It takes two to tango.
I’ve just come back from the whirlwind that is the Training and Technical Assistants Institute (TTI) for recipients of the Office on Violence Against Women’s Grants to Reduce Sexual Assault, Domestic Violence, Dating Violence, and Stalking on Campus Program . CALCASA is the TA provider for Coordinated Community Response (CCR), and when training is done our team is exhausted. Imparting to others the value of working together in a cohesive manner, in which individual wants and desires are negotiated for the common good of the whole, is more than a little taxing. At times one can feel induced to do a little hair pulling, but when all is said and done, it is very rewarding.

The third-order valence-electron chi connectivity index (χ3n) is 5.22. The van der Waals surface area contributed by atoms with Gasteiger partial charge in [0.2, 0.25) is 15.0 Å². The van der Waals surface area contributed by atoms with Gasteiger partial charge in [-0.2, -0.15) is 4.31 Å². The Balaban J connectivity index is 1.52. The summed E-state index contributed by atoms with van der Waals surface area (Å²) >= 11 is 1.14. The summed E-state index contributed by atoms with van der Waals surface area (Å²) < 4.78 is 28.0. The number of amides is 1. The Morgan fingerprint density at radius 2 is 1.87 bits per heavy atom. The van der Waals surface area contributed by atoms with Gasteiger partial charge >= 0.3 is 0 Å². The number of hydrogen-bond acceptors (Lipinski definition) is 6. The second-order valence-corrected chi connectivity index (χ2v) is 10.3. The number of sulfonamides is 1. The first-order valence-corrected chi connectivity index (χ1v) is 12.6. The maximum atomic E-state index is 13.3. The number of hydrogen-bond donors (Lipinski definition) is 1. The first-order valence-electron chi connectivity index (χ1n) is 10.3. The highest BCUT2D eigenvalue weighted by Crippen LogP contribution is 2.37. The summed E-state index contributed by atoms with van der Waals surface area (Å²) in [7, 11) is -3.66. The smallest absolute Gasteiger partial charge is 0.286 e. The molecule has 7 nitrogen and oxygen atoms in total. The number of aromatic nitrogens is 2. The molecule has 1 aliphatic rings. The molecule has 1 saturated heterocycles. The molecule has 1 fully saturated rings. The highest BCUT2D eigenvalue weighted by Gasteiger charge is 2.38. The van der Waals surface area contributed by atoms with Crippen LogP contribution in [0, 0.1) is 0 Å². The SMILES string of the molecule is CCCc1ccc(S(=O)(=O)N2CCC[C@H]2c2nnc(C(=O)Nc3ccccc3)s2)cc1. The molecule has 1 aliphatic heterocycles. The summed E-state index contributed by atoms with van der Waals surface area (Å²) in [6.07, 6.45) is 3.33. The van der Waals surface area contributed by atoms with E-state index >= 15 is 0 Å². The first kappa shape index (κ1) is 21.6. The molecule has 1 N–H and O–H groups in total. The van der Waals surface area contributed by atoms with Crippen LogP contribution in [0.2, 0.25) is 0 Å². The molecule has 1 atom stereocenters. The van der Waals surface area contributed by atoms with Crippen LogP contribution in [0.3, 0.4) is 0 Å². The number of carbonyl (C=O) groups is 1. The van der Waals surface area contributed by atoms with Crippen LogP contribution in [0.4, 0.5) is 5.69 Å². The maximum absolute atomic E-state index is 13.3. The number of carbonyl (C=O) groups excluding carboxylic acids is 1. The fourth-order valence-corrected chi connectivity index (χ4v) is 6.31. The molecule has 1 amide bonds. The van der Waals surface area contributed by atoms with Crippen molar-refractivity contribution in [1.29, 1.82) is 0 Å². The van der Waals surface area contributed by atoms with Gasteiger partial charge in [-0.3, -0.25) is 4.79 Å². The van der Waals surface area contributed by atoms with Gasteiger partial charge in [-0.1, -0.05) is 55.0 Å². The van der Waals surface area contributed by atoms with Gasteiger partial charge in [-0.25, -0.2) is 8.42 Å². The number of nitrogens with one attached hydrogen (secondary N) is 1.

This year I had an internal happy dance moment when Drew Rizzo from Emory University presented on the Respect Program (the university’s program to reduce and prevent gender based violence on campus) in our CCR TTI. Particularly, when he expressed the level of intentionality that went into ensuring that both response and prevention were cultivated in their programing. I’ve been a firm believer that intervention and prevention services should compliment each other. One should not be given precedent over the other, but instead work in cohesion to ensure the continual emotional, mental, and physical safety of society, and in this case, a college campus. Therefore, seeing it in action, and seeing it illustrated for those individuals that are responsible for bringing together the partners that work to keep college and university campuses safe, I smiled and enjoyed my internal boogie.
To learn more about Emory’s program view the recording of a recent web conference here.